Dating back to 1200 AD (The Mississippian Period), this mound is the tallest in Florida and the third tallest in North America. Turtle Mound is one of the most significant geographical sites on the east coast of the U.S. Historians estimate that it comprises 33,000 cubic yards of oyster shells, extends 600 feet along the Indian River and is 50 feet high. Dating back to prehistoric times, the mound was built by the Timucuan Indians, and served as a watch out point for enemies and approaching storms.
Long before Juan Ponce de Leon sailed Florida’s east coast in 1513 searching for a “Fountain of Youth,”, Timucuan Indians lived here. They occupied this area 10,000 years ago as Nomadic hunters and gatherers. But although the Timucuans disappeared within 200 years of Ponce de Leon’s landing, victims of European infections and slavery, their shell mounds survived. Dr. Amos W. Butler, an Indian archaeologist, identified 22 mounds between Port Orange and Oak Hill in his publication “Observations on Some Shell Mounds on the Eastern Coast of Florida,” in 1917.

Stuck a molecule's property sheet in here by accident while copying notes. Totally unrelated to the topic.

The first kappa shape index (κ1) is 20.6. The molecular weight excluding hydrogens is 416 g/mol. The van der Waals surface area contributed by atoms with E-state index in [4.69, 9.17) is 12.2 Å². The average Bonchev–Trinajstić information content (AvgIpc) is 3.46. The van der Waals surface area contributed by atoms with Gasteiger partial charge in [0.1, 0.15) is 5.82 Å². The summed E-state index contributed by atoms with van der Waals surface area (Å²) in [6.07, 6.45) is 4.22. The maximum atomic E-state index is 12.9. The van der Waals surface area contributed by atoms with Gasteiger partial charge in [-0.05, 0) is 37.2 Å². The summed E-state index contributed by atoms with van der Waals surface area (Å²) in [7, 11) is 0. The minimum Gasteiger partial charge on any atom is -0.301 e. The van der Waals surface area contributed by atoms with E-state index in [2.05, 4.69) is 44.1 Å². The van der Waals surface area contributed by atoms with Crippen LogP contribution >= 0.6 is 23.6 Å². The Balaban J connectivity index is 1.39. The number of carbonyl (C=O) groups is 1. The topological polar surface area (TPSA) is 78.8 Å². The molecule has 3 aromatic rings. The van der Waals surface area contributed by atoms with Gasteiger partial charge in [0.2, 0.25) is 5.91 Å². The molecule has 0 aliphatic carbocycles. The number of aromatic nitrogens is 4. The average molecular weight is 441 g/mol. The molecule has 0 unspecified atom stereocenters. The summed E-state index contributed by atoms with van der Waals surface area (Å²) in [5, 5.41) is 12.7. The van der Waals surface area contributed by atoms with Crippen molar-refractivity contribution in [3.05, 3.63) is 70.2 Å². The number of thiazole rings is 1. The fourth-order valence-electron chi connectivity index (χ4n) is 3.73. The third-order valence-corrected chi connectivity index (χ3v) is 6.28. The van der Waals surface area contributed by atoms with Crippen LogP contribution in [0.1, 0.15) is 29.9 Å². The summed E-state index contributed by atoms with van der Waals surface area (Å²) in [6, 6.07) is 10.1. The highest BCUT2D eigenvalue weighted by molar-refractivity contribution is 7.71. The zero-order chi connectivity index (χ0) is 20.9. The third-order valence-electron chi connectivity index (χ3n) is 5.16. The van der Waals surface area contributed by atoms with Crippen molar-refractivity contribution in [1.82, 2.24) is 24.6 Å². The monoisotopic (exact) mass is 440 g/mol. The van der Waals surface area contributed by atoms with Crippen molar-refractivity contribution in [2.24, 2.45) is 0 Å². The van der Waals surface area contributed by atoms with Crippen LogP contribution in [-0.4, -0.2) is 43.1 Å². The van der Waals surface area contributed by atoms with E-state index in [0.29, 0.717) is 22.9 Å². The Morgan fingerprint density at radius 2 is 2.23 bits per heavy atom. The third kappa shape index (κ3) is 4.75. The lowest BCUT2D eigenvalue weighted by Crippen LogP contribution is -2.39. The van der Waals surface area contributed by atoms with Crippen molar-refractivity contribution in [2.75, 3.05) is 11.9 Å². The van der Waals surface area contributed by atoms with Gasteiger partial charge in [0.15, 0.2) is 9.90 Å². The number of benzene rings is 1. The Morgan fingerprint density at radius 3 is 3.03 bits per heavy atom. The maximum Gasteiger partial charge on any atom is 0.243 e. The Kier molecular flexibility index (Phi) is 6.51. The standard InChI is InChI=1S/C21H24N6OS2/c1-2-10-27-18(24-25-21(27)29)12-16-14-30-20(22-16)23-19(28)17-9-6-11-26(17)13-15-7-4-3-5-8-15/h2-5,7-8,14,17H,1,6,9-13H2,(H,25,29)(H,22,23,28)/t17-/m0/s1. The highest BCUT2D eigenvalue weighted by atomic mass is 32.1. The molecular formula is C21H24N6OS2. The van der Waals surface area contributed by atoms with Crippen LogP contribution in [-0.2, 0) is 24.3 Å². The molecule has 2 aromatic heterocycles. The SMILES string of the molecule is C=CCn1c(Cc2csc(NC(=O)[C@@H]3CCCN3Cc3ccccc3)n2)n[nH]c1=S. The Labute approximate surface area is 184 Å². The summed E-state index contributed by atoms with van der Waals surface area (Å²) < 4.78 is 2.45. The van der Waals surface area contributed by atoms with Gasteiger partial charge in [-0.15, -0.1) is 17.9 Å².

However, virtually all 22 were destroyed for use as road material. Turtle Mound was saved in 1924 by The Florida State Historical Society which purchased Canaveral National Seashore for $8,000. Today it is a selected State Historic Memorial. Observable seven miles out to sea, Turtle Mound has been a navigational aid since the 1500s.
According to geologists, Turtle Mound was built near an inlet which is now gone. (“Geology, Geohydrology and Soils of Kennedy Space Center: A Review,” p.9)